Scientists grow human brain in laboratory (PHOTO)

A near-complete human brain comparable with that of a five-week-old foetus has been grown in a laboratory dish.

The brain ”organoid” was created from reprogrammed skin cells and is about the size of a pencil eraser.

Scientists hope the lumpy mass of functioning nerve cells and fibres will prove to be a valuable research tool for non-animal testing of new drugs and investigating brain disorders.

As well as neurons and their signal-carrying projections the “brain” also contains support and immune cells.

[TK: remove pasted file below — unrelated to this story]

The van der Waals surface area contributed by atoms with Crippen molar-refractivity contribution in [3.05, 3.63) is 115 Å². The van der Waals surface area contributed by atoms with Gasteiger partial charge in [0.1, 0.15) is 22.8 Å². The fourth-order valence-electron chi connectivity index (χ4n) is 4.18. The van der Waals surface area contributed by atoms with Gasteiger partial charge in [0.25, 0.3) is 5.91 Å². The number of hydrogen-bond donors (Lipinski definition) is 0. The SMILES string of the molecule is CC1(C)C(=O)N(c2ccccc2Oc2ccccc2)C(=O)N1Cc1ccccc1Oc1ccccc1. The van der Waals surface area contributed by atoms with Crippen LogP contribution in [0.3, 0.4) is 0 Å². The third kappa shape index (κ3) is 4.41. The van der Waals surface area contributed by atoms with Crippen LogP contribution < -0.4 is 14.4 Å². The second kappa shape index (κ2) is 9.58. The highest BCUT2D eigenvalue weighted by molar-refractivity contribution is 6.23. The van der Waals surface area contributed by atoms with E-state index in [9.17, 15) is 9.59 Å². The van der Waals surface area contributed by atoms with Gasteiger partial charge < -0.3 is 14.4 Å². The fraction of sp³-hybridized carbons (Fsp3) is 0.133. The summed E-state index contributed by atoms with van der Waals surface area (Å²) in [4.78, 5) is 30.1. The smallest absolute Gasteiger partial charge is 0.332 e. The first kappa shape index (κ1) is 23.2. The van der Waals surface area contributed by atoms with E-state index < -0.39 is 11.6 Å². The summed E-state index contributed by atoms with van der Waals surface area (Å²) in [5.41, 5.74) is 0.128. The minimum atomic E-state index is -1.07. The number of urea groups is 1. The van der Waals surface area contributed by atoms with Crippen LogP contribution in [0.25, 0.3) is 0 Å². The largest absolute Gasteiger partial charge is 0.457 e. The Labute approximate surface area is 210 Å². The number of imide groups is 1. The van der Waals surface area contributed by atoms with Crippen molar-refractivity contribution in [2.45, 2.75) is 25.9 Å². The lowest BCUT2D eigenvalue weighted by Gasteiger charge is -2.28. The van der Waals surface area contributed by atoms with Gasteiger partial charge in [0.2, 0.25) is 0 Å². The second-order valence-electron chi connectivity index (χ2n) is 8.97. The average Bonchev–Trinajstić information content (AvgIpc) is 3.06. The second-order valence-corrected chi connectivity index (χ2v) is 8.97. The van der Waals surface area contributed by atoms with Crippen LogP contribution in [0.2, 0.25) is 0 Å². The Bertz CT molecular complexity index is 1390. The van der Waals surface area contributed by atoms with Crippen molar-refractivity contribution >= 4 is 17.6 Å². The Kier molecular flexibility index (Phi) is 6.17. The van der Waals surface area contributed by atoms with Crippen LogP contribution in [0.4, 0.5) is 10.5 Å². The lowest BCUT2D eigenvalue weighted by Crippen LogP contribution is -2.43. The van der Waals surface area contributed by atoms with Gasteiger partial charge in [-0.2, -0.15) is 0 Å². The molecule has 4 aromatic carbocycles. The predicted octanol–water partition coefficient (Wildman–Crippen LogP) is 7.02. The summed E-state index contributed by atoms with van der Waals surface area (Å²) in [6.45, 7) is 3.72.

It has 99% of the genes present in the fetal brain, a rudimentary spinal cord, and even the beginnings of an “eye”.

Lead researcher Professor Rene Anand, from Ohio State University, said: “We’ve struggled for a long time trying to solve complex brain disease problems.

The power of this brain model bodes very well for human because it gives us better and more relevant options to test and develop therapeutics other than rodents.”

Already the scientists have gone on to create brain organoid models of Alzheimer’s and Parkinson’s disease, and autism, in a dish.

With the addition of a blood circulation, which is currently lacking, they also hope to use the model to study stroke therapies.

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